Well, I'm just quoting the masters...
various other authors...
Well, I'm just quoting the masters...Really? Can you point me to what you are quoting?
Rod Johnson "Expert One-on-One J2EE Design and Development", The GoF book, "Design Patterns, Elements of Reusable Object Orientated Software". If you haven't read either of those books, then you are missing out on the OO programmer you could be.
I guess it depends on what you form your basis on - Events or Data.
Personally, feel that the "Data" based paradigm mentioned in the PHP article mentioned above (http://wact.sourceforge.net/index.php/TemplateView) makes more sense. IMHO, events are always pushed (broadcasted), never pulled. Only data can be both pushed and pulled...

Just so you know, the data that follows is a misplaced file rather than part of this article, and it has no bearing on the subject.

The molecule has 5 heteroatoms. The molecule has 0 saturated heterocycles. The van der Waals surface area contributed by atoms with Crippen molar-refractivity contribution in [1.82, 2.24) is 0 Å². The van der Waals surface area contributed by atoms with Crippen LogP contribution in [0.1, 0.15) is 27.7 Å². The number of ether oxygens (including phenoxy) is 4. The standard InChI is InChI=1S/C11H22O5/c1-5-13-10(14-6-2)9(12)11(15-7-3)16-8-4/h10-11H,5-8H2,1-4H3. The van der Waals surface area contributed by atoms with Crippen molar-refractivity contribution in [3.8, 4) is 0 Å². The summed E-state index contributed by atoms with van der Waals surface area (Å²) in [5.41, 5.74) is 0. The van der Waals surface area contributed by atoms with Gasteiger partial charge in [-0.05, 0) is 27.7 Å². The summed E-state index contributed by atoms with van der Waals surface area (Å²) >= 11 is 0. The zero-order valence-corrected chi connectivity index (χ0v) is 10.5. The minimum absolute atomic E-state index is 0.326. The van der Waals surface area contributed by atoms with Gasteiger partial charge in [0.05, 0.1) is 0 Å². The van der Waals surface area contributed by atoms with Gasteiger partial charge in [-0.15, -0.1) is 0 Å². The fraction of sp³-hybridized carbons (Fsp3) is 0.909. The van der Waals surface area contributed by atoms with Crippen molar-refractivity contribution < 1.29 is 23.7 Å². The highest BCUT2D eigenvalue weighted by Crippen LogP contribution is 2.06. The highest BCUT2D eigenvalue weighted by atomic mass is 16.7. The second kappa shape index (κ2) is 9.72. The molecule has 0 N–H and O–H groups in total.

Can you point me to where "push vs. pull" is defined in GoF DP? I don't remember that section.
"The push/pull comes from the direction in relation to the model that notification of updates to the model come from. "
you are talking about observer pattern which is just a brick in the MVC arcuitecture.
I think push/pull has to do with the way the views retrieve the data from the model. Views in Smalltalk and Swing retrive this info by themselves right before they display to the user. They communicate with the model they KNOW.
In the web context, let's say JSP, where you have java code mixed with the HTML those pages get the data from the model.
In the case of XMLC, each view or page has only HTML and the framework creates a template from it which is given the data to render the view.
FInally, the push/pull discussion ends up on if you have java in the web pages or you dont have any at all...
i agree with what you said here
still not sold on the mvc pull and push..but thats just me